BCLI recommends new approach to terminating a strata

20 February 2015

By Kevin Zakreski

In its just-published Report on Terminating a Strata, BCLI is calling on British Columbia’s legislature to amend the Strata Property Act, reforming how that act deals with cancelling a strata plan and winding up a strata corporation.

“Owners in BC’s oldest stratas could soon be facing some difficult decisions,” noted Patrick Williams, chair of BCLI’s Strata Property Law (Phase Two) Project Committee. “Should they spend money that may be needed to renew and upgrade their stratas? Or should they con-sider termination, leaving the underlying land available for redevelopment? The time is now to ensure that the act contains a streamlined and well-balanced termination process.”

The report contains 21 recommendations for reform. Its major recommendation would see the act move from requiring the unanimous consent of owners and holders of registered charges on the strata to authorize termination to a supermajority requirement. Under this supermajority requirement, at least 80 percent of the strata’s owners would have to con-sent to its termination. In order to ensure that the process gives adequate protection to any owners or registered chargeholders who dissent from the decision to terminate, the report recommends that (unless the strata has fewer than five strata lots) a strata be required, after it garners the support of at least 80 percent of its owners, to apply for a court order authorizing termination as being in the best interests of the strata.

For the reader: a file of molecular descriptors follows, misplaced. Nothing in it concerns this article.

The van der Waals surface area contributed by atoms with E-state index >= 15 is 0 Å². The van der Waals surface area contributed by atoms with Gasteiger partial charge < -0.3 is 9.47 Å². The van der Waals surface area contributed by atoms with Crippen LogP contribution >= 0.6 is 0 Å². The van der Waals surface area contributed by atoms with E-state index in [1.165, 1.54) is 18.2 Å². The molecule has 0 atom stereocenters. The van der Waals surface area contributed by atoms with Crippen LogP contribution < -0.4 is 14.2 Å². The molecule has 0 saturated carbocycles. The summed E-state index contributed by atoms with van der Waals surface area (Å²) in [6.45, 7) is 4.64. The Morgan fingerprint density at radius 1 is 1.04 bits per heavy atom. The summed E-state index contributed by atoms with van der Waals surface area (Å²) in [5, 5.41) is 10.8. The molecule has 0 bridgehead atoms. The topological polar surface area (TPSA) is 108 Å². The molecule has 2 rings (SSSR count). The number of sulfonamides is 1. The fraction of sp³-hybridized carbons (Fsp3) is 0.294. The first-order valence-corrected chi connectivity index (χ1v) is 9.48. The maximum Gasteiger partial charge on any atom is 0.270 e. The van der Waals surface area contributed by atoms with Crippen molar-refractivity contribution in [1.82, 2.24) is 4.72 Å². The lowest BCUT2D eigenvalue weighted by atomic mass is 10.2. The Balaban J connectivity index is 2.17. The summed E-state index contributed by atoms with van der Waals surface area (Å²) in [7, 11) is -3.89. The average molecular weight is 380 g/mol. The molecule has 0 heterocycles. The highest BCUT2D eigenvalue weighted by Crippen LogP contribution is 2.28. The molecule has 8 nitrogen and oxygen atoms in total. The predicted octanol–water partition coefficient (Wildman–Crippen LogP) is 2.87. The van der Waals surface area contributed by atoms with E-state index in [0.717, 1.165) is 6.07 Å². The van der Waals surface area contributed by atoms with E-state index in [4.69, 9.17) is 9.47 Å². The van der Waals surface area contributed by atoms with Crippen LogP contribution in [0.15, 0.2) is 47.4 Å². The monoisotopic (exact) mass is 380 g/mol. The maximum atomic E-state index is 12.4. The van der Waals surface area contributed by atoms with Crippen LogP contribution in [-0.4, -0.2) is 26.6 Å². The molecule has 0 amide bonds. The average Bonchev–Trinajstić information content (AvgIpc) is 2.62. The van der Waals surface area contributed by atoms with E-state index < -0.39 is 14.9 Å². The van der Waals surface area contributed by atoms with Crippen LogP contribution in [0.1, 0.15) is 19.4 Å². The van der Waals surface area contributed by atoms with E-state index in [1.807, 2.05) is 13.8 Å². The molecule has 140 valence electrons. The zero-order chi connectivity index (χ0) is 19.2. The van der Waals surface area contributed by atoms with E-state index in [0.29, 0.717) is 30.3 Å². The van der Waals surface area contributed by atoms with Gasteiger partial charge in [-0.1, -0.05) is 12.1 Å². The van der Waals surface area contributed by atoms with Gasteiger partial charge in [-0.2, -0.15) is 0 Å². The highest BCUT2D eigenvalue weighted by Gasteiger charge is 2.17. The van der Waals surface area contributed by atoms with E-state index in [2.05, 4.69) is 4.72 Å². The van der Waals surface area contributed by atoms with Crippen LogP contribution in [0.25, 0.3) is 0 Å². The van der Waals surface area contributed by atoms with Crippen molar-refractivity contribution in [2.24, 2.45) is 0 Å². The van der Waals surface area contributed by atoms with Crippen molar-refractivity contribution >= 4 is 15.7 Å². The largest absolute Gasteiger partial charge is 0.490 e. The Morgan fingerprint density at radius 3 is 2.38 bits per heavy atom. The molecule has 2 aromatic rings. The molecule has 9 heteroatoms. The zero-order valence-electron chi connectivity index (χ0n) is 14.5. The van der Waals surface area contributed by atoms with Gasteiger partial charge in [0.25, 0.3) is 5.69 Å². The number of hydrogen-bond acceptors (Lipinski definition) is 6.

The report and two backgrounders are available at www.bcli.org. It is the first report published as part of BCLI’s Strata Property Law Project—Phase Two.

The British Columbia Law Institute strives to be a leader in law reform by carrying out the best in scholarly law-reform research and writing and the best in outreach relating to law reform.


Contact: Kevin Zakreski

Staff Lawyer (604) 827-5336

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